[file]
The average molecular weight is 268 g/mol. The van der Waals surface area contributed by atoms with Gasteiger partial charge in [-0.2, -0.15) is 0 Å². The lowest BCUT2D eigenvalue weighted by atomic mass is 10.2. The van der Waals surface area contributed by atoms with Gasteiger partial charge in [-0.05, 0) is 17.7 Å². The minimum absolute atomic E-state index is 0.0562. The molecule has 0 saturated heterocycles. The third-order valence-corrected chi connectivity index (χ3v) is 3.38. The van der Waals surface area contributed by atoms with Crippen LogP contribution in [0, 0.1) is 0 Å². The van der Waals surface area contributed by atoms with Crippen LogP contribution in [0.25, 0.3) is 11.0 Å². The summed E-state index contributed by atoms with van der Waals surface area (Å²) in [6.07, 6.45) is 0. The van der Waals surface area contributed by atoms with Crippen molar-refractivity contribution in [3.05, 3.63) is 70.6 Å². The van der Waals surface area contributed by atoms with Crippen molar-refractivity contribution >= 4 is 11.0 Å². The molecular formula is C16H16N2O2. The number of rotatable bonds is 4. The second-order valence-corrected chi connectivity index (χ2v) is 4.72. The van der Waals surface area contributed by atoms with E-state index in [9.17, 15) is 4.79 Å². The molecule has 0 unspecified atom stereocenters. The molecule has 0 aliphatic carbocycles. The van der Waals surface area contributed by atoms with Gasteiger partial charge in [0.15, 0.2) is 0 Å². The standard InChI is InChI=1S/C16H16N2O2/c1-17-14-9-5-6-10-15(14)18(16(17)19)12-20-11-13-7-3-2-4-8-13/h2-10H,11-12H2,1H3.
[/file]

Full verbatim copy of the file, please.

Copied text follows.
The average molecular weight is 268 g/mol. The van der Waals surface area contributed by atoms with Gasteiger partial charge in [-0.2, -0.15) is 0 Å². The lowest BCUT2D eigenvalue weighted by atomic mass is 10.2. The van der Waals surface area contributed by atoms with Gasteiger partial charge in [-0.05, 0) is 17.7 Å². The minimum absolute atomic E-state index is 0.0562. The molecule has 0 saturated heterocycles. The third-order valence-corrected chi connectivity index (χ3v) is 3.38. The van der Waals surface area contributed by atoms with Crippen LogP contribution in [0, 0.1) is 0 Å². The van der Waals surface area contributed by atoms with Crippen LogP contribution in [0.25, 0.3) is 11.0 Å². The summed E-state index contributed by atoms with van der Waals surface area (Å²) in [6.07, 6.45) is 0. The van der Waals surface area contributed by atoms with Crippen molar-refractivity contribution in [3.05, 3.63) is 70.6 Å². The van der Waals surface area contributed by atoms with Crippen molar-refractivity contribution >= 4 is 11.0 Å². The molecular formula is C16H16N2O2. The number of rotatable bonds is 4. The second-order valence-corrected chi connectivity index (χ2v) is 4.72. The van der Waals surface area contributed by atoms with E-state index in [9.17, 15) is 4.79 Å². The molecule has 0 unspecified atom stereocenters. The molecule has 0 aliphatic carbocycles. The van der Waals surface area contributed by atoms with Gasteiger partial charge in [0.15, 0.2) is 0 Å². The standard InChI is InChI=1S/C16H16N2O2/c1-17-14-9-5-6-10-15(14)18(16(17)19)12-20-11-13-7-3-2-4-8-13/h2-10H,11-12H2,1H3.